# I need help finding a generating function using some relation between the Bessel function and the Laplace integral for the Legendre Polynomials

The Bessel function of the first kind and order n has the integral representation

$J_n(z)=i^{-n}/\pi \int_0^\pi e^{iz\cos\theta}\cos(n\theta)d\theta$

By using the Laplace integral for the Legendre polynomial $P_n(x)$,

$P_n(x)=1/\pi\int_0^\pi (x+\sqrt{x^2-1}\cos\theta)^nd\theta$

Find the generating function

$\sum_{n=0}^{\infty} \frac{P_n(x)r^n}{n!}$

in terms of $J_0$.

Ok, so I've found $J_0=1/\pi \int_0^{\pi} e^{izcos\theta}d\theta$. That's not really a earth shattering amount of work but I can't find a way to relate the two together. From just plugging the legendre polynomials into the sum I get

1 + xr + 1/4(3x^2-1) + so on

but I still don't see any relation. Any help is appreciated.

• Start by substituting the integral expression for $P_n(x)$ into that sum, you can sum $n$ inside the integral (switch summation and integration) and compare that series with the series for an exponential, can you pick out $z$ from there and rewrite in terms of $J_0(z)$? You may have to factor out another exponential term.. Commented Aug 14, 2013 at 10:26
• I make it something like $e^{rx}J_0(ir\sqrt{x^2-1})$ Commented Aug 14, 2013 at 10:37
• Ok so I don't see it. $1/\pi \int_0^{\pi} \sum_{n=0}^{\infty} (x+\sqrt{x^2-1}\cos\theta)^nr^n/n!$ Commented Aug 14, 2013 at 11:24
• I see a e^r that I can pull out so then $e^r/\pi \int_0^{\pi} \sum_{n=0}^{\infty} (x+\sqrt{x^2-1}\cos\theta)^n d\theta$. Commented Aug 14, 2013 at 11:32
• The first line you wrote is correct but the second is not, you cannot sum the $n$ to create that exponential without summing everything else simultaneously. You should use $a^nb^n=(ab)^n$ on the term in parentheses and the $r$ term and then sum that to create the exponential. Commented Aug 14, 2013 at 12:39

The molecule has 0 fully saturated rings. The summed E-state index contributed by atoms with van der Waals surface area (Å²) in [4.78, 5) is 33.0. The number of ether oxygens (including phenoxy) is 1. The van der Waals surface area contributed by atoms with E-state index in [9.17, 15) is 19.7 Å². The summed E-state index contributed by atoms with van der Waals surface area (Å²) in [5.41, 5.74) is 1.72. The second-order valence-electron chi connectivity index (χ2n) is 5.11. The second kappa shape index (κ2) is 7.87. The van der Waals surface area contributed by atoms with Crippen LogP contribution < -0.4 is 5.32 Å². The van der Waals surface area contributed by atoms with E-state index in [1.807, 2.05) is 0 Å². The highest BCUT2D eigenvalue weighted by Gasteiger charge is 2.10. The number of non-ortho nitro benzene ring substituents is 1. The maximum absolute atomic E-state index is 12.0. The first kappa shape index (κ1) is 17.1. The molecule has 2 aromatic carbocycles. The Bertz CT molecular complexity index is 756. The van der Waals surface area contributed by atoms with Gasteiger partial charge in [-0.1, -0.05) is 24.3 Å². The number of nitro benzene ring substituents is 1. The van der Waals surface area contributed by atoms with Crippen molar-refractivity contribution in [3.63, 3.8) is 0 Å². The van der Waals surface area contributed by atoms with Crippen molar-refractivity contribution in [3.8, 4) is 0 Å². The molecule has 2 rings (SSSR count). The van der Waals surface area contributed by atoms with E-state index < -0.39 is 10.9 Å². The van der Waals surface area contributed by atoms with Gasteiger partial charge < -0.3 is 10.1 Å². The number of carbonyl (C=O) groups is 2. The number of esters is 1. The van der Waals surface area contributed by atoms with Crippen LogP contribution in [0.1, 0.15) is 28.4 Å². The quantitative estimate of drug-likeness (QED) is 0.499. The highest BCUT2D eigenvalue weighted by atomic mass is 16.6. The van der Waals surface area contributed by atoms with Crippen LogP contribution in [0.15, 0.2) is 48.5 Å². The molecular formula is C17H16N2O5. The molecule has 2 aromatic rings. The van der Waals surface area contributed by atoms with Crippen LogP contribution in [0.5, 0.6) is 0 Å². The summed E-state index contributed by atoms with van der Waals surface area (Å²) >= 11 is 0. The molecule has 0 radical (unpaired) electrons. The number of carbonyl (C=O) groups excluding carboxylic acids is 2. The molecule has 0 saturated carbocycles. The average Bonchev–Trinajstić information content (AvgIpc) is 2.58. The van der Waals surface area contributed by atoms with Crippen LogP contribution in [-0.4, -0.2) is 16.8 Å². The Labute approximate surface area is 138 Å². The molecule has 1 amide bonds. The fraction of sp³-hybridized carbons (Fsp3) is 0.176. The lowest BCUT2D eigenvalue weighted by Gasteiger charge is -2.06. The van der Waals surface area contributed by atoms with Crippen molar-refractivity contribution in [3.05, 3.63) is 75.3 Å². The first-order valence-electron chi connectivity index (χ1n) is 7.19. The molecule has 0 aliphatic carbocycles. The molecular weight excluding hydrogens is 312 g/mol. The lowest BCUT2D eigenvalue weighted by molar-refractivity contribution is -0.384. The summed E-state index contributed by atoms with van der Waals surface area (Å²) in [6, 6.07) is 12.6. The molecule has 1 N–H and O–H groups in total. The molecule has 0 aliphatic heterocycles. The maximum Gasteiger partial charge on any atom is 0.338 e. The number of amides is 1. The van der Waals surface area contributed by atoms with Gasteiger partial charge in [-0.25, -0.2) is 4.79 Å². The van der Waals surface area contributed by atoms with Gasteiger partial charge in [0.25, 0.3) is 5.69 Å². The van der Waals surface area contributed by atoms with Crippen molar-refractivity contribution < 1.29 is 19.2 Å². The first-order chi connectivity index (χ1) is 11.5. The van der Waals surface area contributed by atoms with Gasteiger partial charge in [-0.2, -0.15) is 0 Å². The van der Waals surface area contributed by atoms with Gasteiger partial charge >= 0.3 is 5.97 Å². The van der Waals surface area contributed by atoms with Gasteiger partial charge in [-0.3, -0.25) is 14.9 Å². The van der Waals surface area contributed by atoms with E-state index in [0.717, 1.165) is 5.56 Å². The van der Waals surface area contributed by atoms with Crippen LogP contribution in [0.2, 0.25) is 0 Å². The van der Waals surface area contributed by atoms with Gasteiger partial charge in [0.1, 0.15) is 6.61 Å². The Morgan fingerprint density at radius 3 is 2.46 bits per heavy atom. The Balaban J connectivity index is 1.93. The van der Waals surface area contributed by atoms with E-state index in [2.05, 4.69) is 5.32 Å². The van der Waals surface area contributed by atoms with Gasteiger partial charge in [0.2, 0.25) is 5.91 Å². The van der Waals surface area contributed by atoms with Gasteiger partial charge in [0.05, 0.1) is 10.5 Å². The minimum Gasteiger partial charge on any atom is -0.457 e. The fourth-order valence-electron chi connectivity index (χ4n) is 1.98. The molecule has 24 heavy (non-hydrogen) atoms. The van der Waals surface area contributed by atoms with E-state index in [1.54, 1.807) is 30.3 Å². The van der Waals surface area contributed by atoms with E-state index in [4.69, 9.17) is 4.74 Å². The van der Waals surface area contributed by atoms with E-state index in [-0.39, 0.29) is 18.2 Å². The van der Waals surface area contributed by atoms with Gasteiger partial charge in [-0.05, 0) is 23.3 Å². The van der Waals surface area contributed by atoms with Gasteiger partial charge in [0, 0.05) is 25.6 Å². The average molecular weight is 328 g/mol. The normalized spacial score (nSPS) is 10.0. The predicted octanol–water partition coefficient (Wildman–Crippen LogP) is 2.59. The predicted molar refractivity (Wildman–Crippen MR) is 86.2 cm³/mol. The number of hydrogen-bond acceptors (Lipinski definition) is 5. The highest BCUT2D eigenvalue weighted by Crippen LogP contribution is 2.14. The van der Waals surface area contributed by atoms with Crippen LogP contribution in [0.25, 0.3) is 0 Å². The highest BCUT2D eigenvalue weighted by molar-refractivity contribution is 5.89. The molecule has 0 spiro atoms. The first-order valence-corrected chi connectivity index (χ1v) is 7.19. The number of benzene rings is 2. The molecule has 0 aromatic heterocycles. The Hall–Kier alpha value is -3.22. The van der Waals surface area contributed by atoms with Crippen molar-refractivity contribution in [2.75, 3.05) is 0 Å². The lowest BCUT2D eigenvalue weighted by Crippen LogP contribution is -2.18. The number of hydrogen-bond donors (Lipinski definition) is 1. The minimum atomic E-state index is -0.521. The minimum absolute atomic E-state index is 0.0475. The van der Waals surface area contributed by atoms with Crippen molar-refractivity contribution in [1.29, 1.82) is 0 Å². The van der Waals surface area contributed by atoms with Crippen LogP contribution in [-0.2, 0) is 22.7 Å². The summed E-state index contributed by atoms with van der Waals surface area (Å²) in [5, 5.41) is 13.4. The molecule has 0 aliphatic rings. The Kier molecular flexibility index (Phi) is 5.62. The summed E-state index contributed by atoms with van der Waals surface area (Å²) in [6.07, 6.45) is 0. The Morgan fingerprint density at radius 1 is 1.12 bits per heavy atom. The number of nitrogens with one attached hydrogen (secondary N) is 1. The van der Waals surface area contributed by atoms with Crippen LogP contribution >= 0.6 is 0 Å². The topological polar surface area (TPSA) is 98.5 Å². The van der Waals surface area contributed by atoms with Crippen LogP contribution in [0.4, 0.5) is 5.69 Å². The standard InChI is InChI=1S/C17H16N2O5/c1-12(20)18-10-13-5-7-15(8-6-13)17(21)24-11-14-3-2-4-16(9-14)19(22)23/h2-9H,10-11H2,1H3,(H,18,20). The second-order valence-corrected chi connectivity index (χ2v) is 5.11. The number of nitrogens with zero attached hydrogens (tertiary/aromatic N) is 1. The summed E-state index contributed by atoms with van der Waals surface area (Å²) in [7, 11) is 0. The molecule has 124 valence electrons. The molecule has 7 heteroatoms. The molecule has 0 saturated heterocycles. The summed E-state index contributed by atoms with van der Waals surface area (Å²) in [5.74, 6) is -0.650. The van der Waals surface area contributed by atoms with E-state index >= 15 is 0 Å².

## 1 Answer

Define the generating function: $$G \left( x,r \right) =\sum _{n=0}^{\infty }{\frac {P_{{n}} \left( x \right) {r}^{n}}{n!}},\tag{1}$$ and substitute the integral representation of the Legendre polynomials: $$P_{{n}} \left( x \right) ={\frac {\int _{0}^{\pi }\! \left( x+\sqrt {{ x}^{2}-1}\cos \left( \theta \right) \right) ^{n}{d\theta}}{\pi }},\tag{2}$$ into $$(1)$$ to obtain: \begin{aligned} G \left( x,r \right) &=\sum _{n=0}^{\infty } \frac {\left(\int _{0}^{\pi }\! \left( x+\sqrt {{x}^{2}-1}\cos \left( \theta \right) \right) ^{n}{d\theta}\right){r}^{n}}{\pi n! },\\ &=\frac{1}{\pi }\int _{0}^{\pi }\! \sum _{n=0}^{\infty } \frac {\left( x+\sqrt {{x}^{2}-1}\cos \left( \theta \right) \right) ^nr^n}{n! }{d\theta},\\ &=\frac{1}{\pi }\int _{0}^{\pi }\! \text{exp}\left[ rx+r\sqrt {{x}^{2}-1}\cos \left( \theta \right)\right] {d\theta},\\ &=\frac{e^{rx}}{\pi }\int _{0}^{\pi }\! \text{exp}\left[r\sqrt {{x}^{2}-1}\cos \left( \theta \right)\right] {d\theta},\\ &=e^{rx}J_0\left(i r \sqrt{x^2-1}\right)=e^{rx}I_0\left(r \sqrt{x^2-1}\right). \end{aligned} To move from line 1 to line 2 in $$(3)$$ I have switched the order of summation and integration, this usually requires justification (show convergence of integral and sum e.t.c..) but I will leave that to you. To move from the penultimate line to the last I used the integral representation of the Bessel function and solved for $$iz$$; I dropped a minus sign in the argument of the Bessel function as the function is even.

As a check you can Taylor expand the final expression in $$r$$ and you will find that the coefficients are indeed given by $$P_n(x)/{n!}$$.

• Ha! Or I could scroll down to find the answer. Thanks again, I was looking at that problem for days. Commented Aug 14, 2013 at 19:39
• That's super close to the generating function $(e^{yx})*J_0(y*\sqrt{1-x^2})$
– crow
Commented Oct 2, 2023 at 19:31